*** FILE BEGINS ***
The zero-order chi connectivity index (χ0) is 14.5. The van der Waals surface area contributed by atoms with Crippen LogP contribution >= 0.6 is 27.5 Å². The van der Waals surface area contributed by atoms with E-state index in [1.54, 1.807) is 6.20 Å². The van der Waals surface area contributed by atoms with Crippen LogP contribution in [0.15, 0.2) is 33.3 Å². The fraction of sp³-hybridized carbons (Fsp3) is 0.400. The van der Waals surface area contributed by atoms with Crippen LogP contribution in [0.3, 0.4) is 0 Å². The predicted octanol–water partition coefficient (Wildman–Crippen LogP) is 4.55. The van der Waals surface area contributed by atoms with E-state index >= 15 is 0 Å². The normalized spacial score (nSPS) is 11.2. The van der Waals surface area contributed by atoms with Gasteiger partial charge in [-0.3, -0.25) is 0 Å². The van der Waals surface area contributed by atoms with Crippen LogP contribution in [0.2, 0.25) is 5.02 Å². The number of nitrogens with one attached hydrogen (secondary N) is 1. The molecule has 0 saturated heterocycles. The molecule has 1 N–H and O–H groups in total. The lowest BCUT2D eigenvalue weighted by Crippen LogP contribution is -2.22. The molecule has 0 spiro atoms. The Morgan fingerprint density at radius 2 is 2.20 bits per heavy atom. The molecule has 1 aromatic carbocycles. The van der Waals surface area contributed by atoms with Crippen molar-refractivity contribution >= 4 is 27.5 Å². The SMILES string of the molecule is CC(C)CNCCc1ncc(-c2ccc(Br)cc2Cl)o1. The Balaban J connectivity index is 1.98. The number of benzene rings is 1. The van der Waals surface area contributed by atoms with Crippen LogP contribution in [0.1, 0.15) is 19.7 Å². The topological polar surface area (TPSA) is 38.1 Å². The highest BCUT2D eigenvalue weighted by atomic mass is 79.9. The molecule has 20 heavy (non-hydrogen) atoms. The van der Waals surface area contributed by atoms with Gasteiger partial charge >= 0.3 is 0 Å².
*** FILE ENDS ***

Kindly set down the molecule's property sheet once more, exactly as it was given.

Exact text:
The zero-order chi connectivity index (χ0) is 14.5. The van der Waals surface area contributed by atoms with Crippen LogP contribution >= 0.6 is 27.5 Å². The van der Waals surface area contributed by atoms with E-state index in [1.54, 1.807) is 6.20 Å². The van der Waals surface area contributed by atoms with Crippen LogP contribution in [0.15, 0.2) is 33.3 Å². The fraction of sp³-hybridized carbons (Fsp3) is 0.400. The van der Waals surface area contributed by atoms with Crippen LogP contribution in [0.3, 0.4) is 0 Å². The predicted octanol–water partition coefficient (Wildman–Crippen LogP) is 4.55. The van der Waals surface area contributed by atoms with E-state index >= 15 is 0 Å². The normalized spacial score (nSPS) is 11.2. The van der Waals surface area contributed by atoms with Gasteiger partial charge in [-0.3, -0.25) is 0 Å². The van der Waals surface area contributed by atoms with Crippen LogP contribution in [0.2, 0.25) is 5.02 Å². The number of nitrogens with one attached hydrogen (secondary N) is 1. The molecule has 0 saturated heterocycles. The molecule has 1 N–H and O–H groups in total. The lowest BCUT2D eigenvalue weighted by Crippen LogP contribution is -2.22. The molecule has 0 spiro atoms. The Morgan fingerprint density at radius 2 is 2.20 bits per heavy atom. The molecule has 1 aromatic carbocycles. The van der Waals surface area contributed by atoms with Crippen molar-refractivity contribution >= 4 is 27.5 Å². The SMILES string of the molecule is CC(C)CNCCc1ncc(-c2ccc(Br)cc2Cl)o1. The Balaban J connectivity index is 1.98. The number of benzene rings is 1. The van der Waals surface area contributed by atoms with Crippen LogP contribution in [0.1, 0.15) is 19.7 Å². The topological polar surface area (TPSA) is 38.1 Å². The highest BCUT2D eigenvalue weighted by atomic mass is 79.9. The molecule has 20 heavy (non-hydrogen) atoms. The van der Waals surface area contributed by atoms with Gasteiger partial charge >= 0.3 is 0 Å².